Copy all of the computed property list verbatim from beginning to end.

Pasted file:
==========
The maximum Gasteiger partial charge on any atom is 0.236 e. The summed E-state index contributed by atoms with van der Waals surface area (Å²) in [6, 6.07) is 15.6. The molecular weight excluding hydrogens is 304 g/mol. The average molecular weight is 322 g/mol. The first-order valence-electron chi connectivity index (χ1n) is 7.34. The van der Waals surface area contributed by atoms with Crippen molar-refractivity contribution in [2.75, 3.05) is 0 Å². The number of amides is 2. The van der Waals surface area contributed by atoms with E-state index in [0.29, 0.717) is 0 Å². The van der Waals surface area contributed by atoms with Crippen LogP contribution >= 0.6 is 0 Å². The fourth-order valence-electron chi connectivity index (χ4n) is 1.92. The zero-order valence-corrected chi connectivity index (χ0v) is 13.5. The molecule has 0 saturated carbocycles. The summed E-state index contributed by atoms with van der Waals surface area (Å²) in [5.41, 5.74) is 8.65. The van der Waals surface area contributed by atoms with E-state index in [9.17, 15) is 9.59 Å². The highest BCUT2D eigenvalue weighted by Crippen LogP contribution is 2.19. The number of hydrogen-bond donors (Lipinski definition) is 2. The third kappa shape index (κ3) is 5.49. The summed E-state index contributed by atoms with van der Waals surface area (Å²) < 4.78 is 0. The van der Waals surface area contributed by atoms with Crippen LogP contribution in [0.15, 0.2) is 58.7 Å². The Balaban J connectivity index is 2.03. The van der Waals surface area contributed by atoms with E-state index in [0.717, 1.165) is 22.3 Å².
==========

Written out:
The maximum Gasteiger partial charge on any atom is 0.236 e. The summed E-state index contributed by atoms with van der Waals surface area (Å²) in [6, 6.07) is 15.6. The molecular weight excluding hydrogens is 304 g/mol. The average molecular weight is 322 g/mol. The first-order valence-electron chi connectivity index (χ1n) is 7.34. The van der Waals surface area contributed by atoms with Crippen molar-refractivity contribution in [2.75, 3.05) is 0 Å². The number of amides is 2. The van der Waals surface area contributed by atoms with E-state index in [0.29, 0.717) is 0 Å². The van der Waals surface area contributed by atoms with Crippen LogP contribution >= 0.6 is 0 Å². The fourth-order valence-electron chi connectivity index (χ4n) is 1.92. The zero-order valence-corrected chi connectivity index (χ0v) is 13.5. The molecule has 0 saturated carbocycles. The summed E-state index contributed by atoms with van der Waals surface area (Å²) in [5.41, 5.74) is 8.65. The van der Waals surface area contributed by atoms with E-state index in [9.17, 15) is 9.59 Å². The highest BCUT2D eigenvalue weighted by Crippen LogP contribution is 2.19. The number of hydrogen-bond donors (Lipinski definition) is 2. The third kappa shape index (κ3) is 5.49. The summed E-state index contributed by atoms with van der Waals surface area (Å²) < 4.78 is 0. The van der Waals surface area contributed by atoms with Crippen LogP contribution in [0.15, 0.2) is 58.7 Å². The Balaban J connectivity index is 2.03. The van der Waals surface area contributed by atoms with E-state index in [0.717, 1.165) is 22.3 Å².